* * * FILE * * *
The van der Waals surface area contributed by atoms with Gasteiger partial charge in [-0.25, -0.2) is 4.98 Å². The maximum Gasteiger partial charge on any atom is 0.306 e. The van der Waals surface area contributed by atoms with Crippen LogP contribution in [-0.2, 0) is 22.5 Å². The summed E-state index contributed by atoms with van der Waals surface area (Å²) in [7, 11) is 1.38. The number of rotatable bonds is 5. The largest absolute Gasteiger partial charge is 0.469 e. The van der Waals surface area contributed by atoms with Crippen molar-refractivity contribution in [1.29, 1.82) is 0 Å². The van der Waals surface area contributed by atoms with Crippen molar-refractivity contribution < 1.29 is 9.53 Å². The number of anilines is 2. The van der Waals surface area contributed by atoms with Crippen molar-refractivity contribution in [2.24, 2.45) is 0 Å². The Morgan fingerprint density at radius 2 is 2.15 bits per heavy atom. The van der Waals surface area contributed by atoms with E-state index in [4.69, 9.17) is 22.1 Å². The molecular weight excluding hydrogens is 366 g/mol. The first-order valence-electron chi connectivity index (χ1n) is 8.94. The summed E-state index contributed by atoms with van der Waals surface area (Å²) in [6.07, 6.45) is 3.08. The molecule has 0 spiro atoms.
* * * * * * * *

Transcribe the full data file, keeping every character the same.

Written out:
The van der Waals surface area contributed by atoms with Gasteiger partial charge in [-0.25, -0.2) is 4.98 Å². The maximum Gasteiger partial charge on any atom is 0.306 e. The van der Waals surface area contributed by atoms with Crippen LogP contribution in [-0.2, 0) is 22.5 Å². The summed E-state index contributed by atoms with van der Waals surface area (Å²) in [7, 11) is 1.38. The number of rotatable bonds is 5. The largest absolute Gasteiger partial charge is 0.469 e. The van der Waals surface area contributed by atoms with Crippen molar-refractivity contribution in [1.29, 1.82) is 0 Å². The van der Waals surface area contributed by atoms with Crippen molar-refractivity contribution < 1.29 is 9.53 Å². The number of anilines is 2. The van der Waals surface area contributed by atoms with Crippen molar-refractivity contribution in [2.24, 2.45) is 0 Å². The Morgan fingerprint density at radius 2 is 2.15 bits per heavy atom. The van der Waals surface area contributed by atoms with E-state index in [4.69, 9.17) is 22.1 Å². The molecular weight excluding hydrogens is 366 g/mol. The first-order valence-electron chi connectivity index (χ1n) is 8.94. The summed E-state index contributed by atoms with van der Waals surface area (Å²) in [6.07, 6.45) is 3.08. The molecule has 0 spiro atoms.